Headlines: September 19th, 2007

The Commission for the Built Environment is today calling on the Government to make Building for Life the national standard against which design quality is measured in the planning system. At the same time it is warning that more than 7 million people will not get the new homes they need unless there is a marked increase in the quality of new housing.

CABE says that an emphasis on quality is the best way to counter local objections to new housing developments. Richard Simmons, its chief executive, said, “The public assume that new build homes will be a scar on their neighbourhood, rather than an asset to it. Putting quality first offers the best chance of reducing the local and regional objections that often delay the planning process and slow down the release of land. We need three million homes, not least to house the nurses and teachers who will serve these new communities. But it’s quality that will help unlock the numbers.”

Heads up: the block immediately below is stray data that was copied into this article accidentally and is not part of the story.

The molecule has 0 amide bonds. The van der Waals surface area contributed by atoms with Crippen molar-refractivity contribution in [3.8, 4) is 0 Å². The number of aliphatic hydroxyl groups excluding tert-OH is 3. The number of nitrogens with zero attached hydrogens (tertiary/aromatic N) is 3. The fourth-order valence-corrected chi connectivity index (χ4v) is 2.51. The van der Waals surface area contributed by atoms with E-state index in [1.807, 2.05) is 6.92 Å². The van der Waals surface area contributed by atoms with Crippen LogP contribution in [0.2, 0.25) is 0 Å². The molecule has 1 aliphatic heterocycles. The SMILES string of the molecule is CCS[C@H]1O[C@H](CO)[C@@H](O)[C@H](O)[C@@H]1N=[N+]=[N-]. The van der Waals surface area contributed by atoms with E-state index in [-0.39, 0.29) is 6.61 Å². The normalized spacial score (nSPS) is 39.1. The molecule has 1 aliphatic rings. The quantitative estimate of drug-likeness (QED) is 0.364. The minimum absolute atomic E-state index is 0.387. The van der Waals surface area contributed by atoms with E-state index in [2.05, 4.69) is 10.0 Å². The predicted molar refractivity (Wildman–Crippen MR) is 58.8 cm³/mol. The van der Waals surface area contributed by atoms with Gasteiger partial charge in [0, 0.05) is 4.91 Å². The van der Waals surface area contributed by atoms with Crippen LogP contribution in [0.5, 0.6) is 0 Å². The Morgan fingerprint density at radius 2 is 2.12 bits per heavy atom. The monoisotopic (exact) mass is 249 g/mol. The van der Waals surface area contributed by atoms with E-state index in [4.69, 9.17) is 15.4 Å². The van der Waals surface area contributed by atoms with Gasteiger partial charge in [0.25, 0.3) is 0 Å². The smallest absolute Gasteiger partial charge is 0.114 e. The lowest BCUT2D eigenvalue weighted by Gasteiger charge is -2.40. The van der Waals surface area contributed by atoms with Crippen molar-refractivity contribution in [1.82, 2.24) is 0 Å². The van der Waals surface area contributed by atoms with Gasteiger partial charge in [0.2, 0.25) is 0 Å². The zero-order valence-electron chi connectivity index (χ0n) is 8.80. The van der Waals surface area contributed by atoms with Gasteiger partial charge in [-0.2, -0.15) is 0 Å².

Today’s warning comes as CABE announces the Building for Life standard winners, schemes which it believes show there is capacity and motivation to deliver well-designed homes, in a range of styles and a for a variety of tenures. The awards have gone to developments ranging from urban regeneration schemes in London to affordable homes in deprived areas in the West Midlands and Yorkshire .

CABE says the Government’s housing green paper and Planning Policy Statement 3 show a commitment to good design but it wants the Building for Life standard – a set of 20 criteria – to be embedded in the planning system and says some local councils, English Partnerships and the Housing Corporation already give approval only to housing developments that meet the standard. CABE believes that making it part of the planning system will ensure it is applied to all planning applications for new homes.